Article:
Contrary to what Kanye West claims, this is not the same thing as Michael Jackson struggling to get his videos on MTV. This is not a case of class discrimination or racism. This is about a man delusional enough to think that sitting front row at fashion week for nine years somehow means he understands garment construction, fit and form. This is about a man whose ego is so big that he quit after two seasons because he didn’t have editors rushing to feature his clothes in their magazines, or buyers ringing around the clock to make orders, or journalists spilling every review with effusive praise. The only person who seemed to love it was Anna Dello Russo (she wore a complete look the next day), who basically loves anything that’s gold and shiny or will get her on a street style blog. Did Michael Jackson quit after being rejected? What if Alexander McQueen had given up after two seasons? Or Tom Ford? Or Marc Jacobs? If every designer who is serious about their craft decided to quit after two bad seasons, there would be no fashion designers in the world.
I’d like to end this post by sharing some thoughts about celebrity designers in general. One of my main criticisms is that celebrity designers do not have any formal training and have not learned the ins and outs of garment construction. They tend to take a very passive approach to design, acting as a figurehead on the label while their team ghost-designs with all of the pressure but none of the praise. Sometimes they’ll just copy clothes right out of their personal wardrobe, make a few tweaks (I almost wrote “twerk”–damn you, Miley!) and then pass it off as new. I am well aware that there are many successful designers without a formal fashion education: Rei Kawakubo, Consuelo Castiglioni, the Olsen twins, etc. But I think times are very different now. It’s much more competitive and the value of a fashion education is so crucial.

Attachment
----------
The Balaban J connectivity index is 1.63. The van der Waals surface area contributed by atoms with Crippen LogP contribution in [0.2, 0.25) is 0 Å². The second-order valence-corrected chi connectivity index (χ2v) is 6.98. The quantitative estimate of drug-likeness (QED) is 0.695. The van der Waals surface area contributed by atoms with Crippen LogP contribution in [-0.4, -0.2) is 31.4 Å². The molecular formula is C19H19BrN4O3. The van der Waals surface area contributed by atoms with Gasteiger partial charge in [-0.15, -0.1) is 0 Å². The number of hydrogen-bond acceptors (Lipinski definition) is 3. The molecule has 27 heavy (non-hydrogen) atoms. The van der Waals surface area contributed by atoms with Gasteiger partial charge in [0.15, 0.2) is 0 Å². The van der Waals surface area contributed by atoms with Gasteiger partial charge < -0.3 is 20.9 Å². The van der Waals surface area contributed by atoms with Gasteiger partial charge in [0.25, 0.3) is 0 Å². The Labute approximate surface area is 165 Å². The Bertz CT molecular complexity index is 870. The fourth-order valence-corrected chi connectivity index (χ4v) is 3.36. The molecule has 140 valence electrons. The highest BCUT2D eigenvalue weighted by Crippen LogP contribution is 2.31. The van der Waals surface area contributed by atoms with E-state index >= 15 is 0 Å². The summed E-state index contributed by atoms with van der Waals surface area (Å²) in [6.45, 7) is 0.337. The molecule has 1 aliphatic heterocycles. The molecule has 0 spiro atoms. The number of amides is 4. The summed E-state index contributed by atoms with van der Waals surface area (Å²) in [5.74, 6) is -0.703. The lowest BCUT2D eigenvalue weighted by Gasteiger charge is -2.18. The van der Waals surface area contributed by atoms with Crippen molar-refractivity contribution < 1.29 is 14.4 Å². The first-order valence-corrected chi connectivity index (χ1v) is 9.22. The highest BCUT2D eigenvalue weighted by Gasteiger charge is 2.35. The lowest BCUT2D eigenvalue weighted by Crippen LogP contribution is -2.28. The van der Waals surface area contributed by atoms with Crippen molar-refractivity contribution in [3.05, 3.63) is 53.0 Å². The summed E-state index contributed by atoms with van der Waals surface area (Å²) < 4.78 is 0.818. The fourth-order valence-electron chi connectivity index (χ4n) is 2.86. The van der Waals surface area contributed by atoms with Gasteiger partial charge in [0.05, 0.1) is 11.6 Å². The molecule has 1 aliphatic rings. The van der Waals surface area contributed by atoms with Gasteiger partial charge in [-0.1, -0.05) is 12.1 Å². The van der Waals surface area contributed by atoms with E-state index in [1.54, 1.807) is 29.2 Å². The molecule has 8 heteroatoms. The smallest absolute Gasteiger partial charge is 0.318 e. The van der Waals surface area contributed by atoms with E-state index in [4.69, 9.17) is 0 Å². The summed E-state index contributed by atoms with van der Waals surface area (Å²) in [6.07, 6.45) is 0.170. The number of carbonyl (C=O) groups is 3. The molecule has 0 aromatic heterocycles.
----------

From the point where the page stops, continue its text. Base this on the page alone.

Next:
I agree that this industry is classist, I just don’t think it applies to Kanye in this situation. One way in which we can counter the elitism and classism, however, is by giving more value to fashion students. Completing a fashion design degree is not easy. It definitely requires a natural creative ability (which is nurtured rather than “taught”) but it teaches lessons. It teaches you that all this is going to amount to something one day. It affirms that there are no short-cuts, and that people should not be able to buy their way to success. Most importantly, there’s nothing more inspiring than seeing designers who started off just like you–as hopeful students–succeed and go on to establish internationally recognised brands. And if Kanye West should by chance come across this post, please understand that just because you excel in one creative field it doesn’t mean you have some kind of ‘carry over’ respect in another. It’s hard work. It’s not something that brings immediate success.